I miss my big, lumbering doofus centers. The back-to-the-basket power forward is nigh completely extinct—if you’re six-foot-nine, you better shoot threes and defend a couple positions—and the Greg Ostertagian five is on his way out as well. The league will probably always have a place for athletic, dirty work-handling seven-footers who can’t extend their range out to the three-point line, but it’s a more athletic breed these days: your Steven Adamses, your Rudy Goberts. These guys are basically gymnasts compared to Timofey Mozgov, whom the Lakers salary-dumped on the Nets over the summer, or to Ian Mahinmi, who has averaged more than six points per game once in his nine-year career. Fading from existence is the prototypical huge dude who seems to be a professional basketball player almost solely by dint of his mass. You have to be able to blitz screen-and-rolls now, and contribute more to the offense than three wobbly baby hooks per game.
Okay, so I don’t aggressively lament these Frankenstein’s monsters in particular losing their NBA viability, but I liked having them around because they provided the beige background against which spry and skilled centers were able to pop. Hakeem Olajuwon was routinely great against David Robinson and Patrick Ewing, but he did some of his most dazzling work embarrassing John Salley- and Eric Leckner-tier stiffs who couldn’t have stopped him if David Stern legalized rugby tackles. Nothing put a finer point on Olajuwon’s alien grace than the way he bamboozled oafish golems.
As recently as 2009, you would look at Marc Gasol and think he was just Pau’s pudgy younger brother, and then you would see him play these inch-perfect bounce passes from the free throw line and orchestrate subtle dribble-handoff moves where he would use his frame and his touch to buy a guard an extra foot or two, and it was thrilling, the ways he subverted the beefy big man genre. It’s still terrific to watch, but we’re used to Marc Gasol by now, and the league has changed such that he’s had to adjust to the new varieties of centers that have sprung up around him just as much as the rest of the league has had to learn how to check a leviathan with Andre Miller’s grasp of the game’s subtleties.
Nikola Jokić isn’t gigantic. He’s listed at six-foot-ten and two hundred fifty pounds, and he doesn’t look like he’d be balletic. His arms have all the definition of a salami drying on a hook and he has that distinctively blank face behind which there doesn’t seem to be much going on. All of that stuff—that’s a school of red herrings, because he sees passing lanes where nearly every other player in the league sees traffic, and he has the footwork to make a defender of his hip disappear like he’s yanking the tablecloth out from under a Thanksgiving spread. My most common response to Jokić, when he fakes a jumper and throws a pass off his fingertips to a cutter for a dunk, is to laugh. When Russ Westbrook barrels into the lane and does some stunt driving on his way to a tricky lay-in, it at least looks the sort of thing Russ Westbrook is built for. Jokić’s outward dopiness makes his elaborate feints and spinning fadeaways even more spectacular than they already are, and a little bit silly. It’s like he’s hustling us right up until the moment he reveals that he’s really, really good at this.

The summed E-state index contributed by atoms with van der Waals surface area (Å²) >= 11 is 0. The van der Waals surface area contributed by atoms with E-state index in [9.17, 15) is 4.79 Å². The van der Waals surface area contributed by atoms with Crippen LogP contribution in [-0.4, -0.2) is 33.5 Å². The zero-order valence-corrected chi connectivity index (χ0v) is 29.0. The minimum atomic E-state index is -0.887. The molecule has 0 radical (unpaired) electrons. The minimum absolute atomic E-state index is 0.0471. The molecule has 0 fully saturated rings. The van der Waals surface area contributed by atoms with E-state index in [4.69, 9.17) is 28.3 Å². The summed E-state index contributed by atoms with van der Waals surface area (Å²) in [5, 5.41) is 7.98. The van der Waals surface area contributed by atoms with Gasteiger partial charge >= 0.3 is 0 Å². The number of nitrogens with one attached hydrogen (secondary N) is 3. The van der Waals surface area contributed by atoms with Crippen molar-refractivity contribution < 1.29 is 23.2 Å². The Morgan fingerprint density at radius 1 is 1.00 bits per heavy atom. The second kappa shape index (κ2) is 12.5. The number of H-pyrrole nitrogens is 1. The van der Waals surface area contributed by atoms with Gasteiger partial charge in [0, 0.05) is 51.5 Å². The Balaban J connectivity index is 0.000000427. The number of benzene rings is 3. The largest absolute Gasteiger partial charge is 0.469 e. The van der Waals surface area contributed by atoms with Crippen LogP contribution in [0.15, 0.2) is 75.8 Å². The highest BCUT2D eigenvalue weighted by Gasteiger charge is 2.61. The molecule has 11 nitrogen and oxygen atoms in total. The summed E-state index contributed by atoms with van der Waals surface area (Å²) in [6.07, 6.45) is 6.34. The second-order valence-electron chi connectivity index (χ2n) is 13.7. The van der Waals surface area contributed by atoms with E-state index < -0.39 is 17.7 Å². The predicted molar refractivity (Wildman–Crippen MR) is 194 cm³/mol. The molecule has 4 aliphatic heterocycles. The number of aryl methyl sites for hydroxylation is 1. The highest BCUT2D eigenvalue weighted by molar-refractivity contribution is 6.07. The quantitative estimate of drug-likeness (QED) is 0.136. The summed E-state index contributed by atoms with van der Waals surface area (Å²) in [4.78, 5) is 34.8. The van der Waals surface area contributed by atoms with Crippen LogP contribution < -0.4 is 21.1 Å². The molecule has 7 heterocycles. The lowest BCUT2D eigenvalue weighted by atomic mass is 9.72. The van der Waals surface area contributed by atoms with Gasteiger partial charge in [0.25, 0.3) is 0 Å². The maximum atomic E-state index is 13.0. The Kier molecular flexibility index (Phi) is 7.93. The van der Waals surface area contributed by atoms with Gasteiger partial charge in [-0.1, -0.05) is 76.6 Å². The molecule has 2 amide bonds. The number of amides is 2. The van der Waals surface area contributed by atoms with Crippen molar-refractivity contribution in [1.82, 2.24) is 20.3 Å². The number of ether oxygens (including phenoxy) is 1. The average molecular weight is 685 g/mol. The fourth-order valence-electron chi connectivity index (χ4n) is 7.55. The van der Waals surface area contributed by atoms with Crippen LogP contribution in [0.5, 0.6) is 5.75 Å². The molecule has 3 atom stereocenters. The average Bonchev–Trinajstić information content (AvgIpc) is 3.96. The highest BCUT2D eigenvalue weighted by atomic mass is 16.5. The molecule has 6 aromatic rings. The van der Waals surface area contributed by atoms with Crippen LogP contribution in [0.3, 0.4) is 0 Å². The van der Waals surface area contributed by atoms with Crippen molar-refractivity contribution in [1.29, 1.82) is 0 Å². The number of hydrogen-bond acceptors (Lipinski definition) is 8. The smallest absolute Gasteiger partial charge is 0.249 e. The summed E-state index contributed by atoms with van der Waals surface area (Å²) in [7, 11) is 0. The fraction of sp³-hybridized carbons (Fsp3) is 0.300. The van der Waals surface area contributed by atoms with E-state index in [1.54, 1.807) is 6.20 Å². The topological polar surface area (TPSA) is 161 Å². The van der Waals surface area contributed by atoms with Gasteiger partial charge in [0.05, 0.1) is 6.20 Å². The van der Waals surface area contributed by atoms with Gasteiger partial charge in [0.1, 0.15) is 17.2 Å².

(It helps the effect that, as a delightful throwback flourish, the big Serb is a complete zero on defense. Like, worse than he looks like he would be: slow and some combination of overwhelmed and uninterested. Mike Malone has been talking up Jokić’s improvement on that end of the floor lately. I hope it’s empty preseason optimism, purely for aesthetic reasons.)
Obviously, the league is better off with Jokić facing more talented centers than he would have in 1995, but we have lost something in the modernization of the position, which is the gap between the big men who could actually play basketball and those who couldn’t, and the occasionally jarring ways the talented ones would illustrate that against the oversized riff-raff: dunking over them, sending them stumbling toward empty space, stripping the ball as they went up for a lay-in so mechanical you could practically hear the sound of clanging metal.
But that’s just comedy. Instead we have Jokic whipping pocket passes and tossing no-look lobs against defenses that are way more well-suited to defend it than they would have been even a handful of years ago—and they still can’t, because his vision is that panoramic and his hand-eye coordination is that sharp. He resembles one of those vintage dinosaurs, but Jokić is as modern as any big man this side of Anthony Davis. If you dropped him into Olajuwon’s era, he would have seemed like an impossible player. As it things stand, he still sort of does.
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